So setting attainable goals, adding things to increase enjoyment of the exercise routine, challenges, and the addition of a buddy to assist are all great ways to stay motivated, stay fit, and most importantly stay moving. You will benefit in the short term, and in the long run as well with physical and mental benefits in almost every way.

Friday, September 12, 2008

Fear Doesn't Help - Teach your child these breathing techniques

Having had asthma my entire life, I tend to take for granted the things my parents did for me as a child to assist me with asthma. They never let it get in the way of "our life". I still participated in sports, we still went camping, and had/have pets.

The one thing that stuck out in mind were the classes that I took at a local YMCA that taught me to take control of my asthma and not let it control me. I am not afraid, nor do I get stressed out when I have trouble breathing. To people with Asthma you should understand what I mean.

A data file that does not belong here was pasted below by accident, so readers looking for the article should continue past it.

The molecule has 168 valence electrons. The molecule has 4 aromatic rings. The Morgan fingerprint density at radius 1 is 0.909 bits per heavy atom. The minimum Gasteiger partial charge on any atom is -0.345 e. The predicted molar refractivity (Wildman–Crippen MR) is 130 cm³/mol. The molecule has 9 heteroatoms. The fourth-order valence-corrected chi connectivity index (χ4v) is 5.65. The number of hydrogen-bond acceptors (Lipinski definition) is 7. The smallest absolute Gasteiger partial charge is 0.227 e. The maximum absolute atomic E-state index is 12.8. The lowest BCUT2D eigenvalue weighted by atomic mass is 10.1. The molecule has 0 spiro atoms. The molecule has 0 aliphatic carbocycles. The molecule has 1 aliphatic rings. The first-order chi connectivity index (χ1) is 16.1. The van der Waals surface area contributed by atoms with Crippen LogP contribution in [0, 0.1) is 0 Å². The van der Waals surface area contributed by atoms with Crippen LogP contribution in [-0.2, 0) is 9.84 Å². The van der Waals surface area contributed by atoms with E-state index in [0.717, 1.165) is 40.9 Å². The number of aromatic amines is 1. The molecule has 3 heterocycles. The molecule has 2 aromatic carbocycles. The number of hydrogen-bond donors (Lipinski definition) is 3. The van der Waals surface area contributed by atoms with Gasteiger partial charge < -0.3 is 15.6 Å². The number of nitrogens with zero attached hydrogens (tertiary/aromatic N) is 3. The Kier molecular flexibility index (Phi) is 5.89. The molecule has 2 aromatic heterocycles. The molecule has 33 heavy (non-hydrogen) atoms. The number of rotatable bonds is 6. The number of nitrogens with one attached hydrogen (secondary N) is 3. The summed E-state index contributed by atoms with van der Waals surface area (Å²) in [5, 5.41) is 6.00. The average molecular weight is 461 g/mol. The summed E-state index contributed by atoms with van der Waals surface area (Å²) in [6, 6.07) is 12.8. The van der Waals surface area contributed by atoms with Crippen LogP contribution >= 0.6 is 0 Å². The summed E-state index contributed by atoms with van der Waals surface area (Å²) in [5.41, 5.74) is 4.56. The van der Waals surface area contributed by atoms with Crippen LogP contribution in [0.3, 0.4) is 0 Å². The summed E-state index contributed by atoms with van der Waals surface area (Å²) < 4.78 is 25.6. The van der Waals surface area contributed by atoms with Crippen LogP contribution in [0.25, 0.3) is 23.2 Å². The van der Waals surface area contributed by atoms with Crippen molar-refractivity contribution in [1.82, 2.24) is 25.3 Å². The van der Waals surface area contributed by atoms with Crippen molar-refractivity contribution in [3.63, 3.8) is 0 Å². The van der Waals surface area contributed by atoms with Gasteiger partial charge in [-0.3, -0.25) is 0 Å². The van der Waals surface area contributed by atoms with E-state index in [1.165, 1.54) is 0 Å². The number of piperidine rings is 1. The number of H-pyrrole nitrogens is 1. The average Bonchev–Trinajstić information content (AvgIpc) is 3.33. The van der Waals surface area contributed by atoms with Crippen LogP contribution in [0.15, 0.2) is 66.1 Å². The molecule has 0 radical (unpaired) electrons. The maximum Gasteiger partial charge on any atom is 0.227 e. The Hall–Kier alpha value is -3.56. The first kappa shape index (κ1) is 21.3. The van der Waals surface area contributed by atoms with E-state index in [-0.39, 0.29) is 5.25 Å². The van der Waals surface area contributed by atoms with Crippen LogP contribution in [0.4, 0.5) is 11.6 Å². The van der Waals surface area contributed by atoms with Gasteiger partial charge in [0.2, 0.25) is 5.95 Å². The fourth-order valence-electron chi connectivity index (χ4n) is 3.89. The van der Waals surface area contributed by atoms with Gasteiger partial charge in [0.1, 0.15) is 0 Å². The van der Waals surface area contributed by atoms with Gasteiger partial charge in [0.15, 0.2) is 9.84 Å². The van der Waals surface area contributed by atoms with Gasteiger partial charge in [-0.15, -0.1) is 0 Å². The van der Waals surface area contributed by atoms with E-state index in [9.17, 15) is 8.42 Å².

The main way to deal with an asthma attack and not let it take control over you is the breathing exercises that I was taught. (Asthmatics who undertook regular breathing exercises reduced their preventer medication levels by up to half and reliever use by up to 86%.) These breathing exercises were drilled into my head over and over again from the classes, from my doctors, from my family.

The aims of breathing exercises are:

* to get back the natural and automatic diaphragmatic breathing, and not the thoracic type of breathing
* to concentrate on exhalation especially at the commencement of an attack.
* increasing the flexibility of the chest wall and to relax the accompanying muscles of the respiratory system and
* to correct other problems commonly associated with chronic asthma.

There are now many different forms and versions of breathing exercises for asthma.

Basic breathing exercise for Asthma:
1. Breath in for 10 seconds
2. Hold breath for 10 seconds
3. Breath out for 10 seconds

There are many variations of breathing exercies out there in the world today.